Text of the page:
This is what it’s like for us, out there in the world.  Believe me, it’s easier to just stay home.  But we know we can’t do that, either.  Because our kids have to learn how to interact with the world.  And so we take a deep breath, and brace ourselves, and head out into a world where we are going to be stared at, and have others frown at us and shake their heads, and on a bad day, hear hurtful comments or be asked to leave.

I love Jesus.  I really do.  Going to church is a big part of our family’s life.  I even direct music at my church!  When we’re visiting friends and family, we like to go to church with them.  But when Marvin was a toddler and preschooler, going to a different church was one of the most stressful things in the world.  He was too old to be allowed in the nursery; he needed to go to children’s church.  But kids couldn’t go to children’s church until after the music.  And he was supposed to follow the herd of kids and go with adults he didn’t know.  Not to mention that the music was loud and unfamiliar, and he wouldn’t sit still and would try climbing over or under the seats…..  And then, if we successfully got through all of that, and we were sitting in the service and he was at children’s church with the other kids, there was fear.  The sense of dread.  Just waiting for someone to come and get us because our kid was out of control.  Or worse, hearing the meltdown and knowing everyone else could hear it, too.  I confess, sometimes we didn’t go.  Or one of us would stay home with Marvin and the other would go to church.  Other times we would try to keep Marvin with us throughout the service.  We’d have books, crayons, and quiet toys to keep him occupied.  And that would work for about 10 minutes.  Then he’d get overstimulated and agitated, and a well-intentioned usher would approach us and ask us if we would like him to show us where children’s church was.  The message received was – ‘Your child is disrupting the service and needs to leave.’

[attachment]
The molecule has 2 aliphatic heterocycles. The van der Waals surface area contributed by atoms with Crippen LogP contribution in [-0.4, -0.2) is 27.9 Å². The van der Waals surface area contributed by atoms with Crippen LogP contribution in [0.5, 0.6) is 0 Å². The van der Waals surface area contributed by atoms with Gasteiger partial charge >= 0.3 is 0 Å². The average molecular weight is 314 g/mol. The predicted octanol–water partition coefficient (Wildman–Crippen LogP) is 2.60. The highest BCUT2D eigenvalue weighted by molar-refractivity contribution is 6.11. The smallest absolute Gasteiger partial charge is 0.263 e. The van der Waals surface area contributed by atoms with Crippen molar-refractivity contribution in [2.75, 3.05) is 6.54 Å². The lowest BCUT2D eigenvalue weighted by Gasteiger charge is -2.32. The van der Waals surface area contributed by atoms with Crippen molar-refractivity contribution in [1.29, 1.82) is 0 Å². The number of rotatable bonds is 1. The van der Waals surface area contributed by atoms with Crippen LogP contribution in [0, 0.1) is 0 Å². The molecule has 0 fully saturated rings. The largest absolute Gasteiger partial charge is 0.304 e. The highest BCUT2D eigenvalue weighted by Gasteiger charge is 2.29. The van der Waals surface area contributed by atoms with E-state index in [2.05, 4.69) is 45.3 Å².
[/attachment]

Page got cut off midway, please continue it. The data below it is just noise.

So there you have it.  The story of my family afraid to visit an unfamiliar church.  If Christian families feel this way, how do you think other families feel?

Church is supposed to be a sanctuary.  A place where people are made to feel loved and welcome.  It’s ‘good news’ after all.  We’re called to be like Jesus.  Jesus said, ‘let the children come to me’ (Matt 19:14) not ‘let the well-behaved children come to me’. Jesus also said, ‘Come to me, all you who are weary and burdened, and I will give you rest.’ (Matt 11:28)  I think parents of special needs kids are the epitome of weary and burdened.  And yet church is a stressful place for us.